Happiness can be an elusive and subjective experience. At the same time, we all know when we feel happy. So is there a “happiness center” in the brain?
Researchers at Kyoto University in Japan set out to answer this question, and they found an interesting correlation between subjective happiness and a particular area of the human brain.
Empirical psychological studies of subjective happiness have shown that the “state of being happy” can be measured reliably over time, and is influenced by a combination of cognitive, emotional, and genetic factors.
By using structural MRI brain imaging, the Kyoto scientists were able to identify that the study participants with higher subjective happiness scores had larger gray matter volume in the precuneus region:
This is an interesting finding that the human precuneus area is structurally larger in people with greater subjective happiness scores.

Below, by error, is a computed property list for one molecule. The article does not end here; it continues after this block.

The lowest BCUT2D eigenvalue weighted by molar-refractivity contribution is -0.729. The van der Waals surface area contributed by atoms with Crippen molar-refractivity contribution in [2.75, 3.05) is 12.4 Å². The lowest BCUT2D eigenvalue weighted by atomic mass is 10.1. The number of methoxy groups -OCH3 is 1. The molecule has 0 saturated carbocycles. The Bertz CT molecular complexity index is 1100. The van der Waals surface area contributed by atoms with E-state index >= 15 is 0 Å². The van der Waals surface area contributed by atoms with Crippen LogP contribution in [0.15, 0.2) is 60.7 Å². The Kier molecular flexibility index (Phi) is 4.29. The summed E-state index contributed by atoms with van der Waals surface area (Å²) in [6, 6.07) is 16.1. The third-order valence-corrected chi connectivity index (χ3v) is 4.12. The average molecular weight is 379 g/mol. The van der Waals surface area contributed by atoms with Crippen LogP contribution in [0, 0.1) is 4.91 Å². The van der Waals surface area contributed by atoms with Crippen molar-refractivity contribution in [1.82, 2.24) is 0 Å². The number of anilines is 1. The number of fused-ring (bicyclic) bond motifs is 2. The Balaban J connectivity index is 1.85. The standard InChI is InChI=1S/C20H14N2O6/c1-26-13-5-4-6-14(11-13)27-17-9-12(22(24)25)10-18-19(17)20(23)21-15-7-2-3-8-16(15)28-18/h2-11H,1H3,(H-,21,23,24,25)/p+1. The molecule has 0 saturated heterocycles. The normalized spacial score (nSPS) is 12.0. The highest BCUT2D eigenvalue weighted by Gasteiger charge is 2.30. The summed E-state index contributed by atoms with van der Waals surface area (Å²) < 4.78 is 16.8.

Other studies have shown that the precuneus is centrally involved in self-awareness and identity, consciousness, and episodic (biographical) memory. It would make sense that this region also ties into the state of being happy.
Current evidence also suggests that quiet meditation can structurally change important areas of the brain (and also provide benefits like reduced blood pressure and reduced levels of stress hormones).
Like any healthy life choices, repetition is important: scheduling meditation “quiet time” is just as important as scheduling time at the gym.
See also: The 20 Second Brain Health Test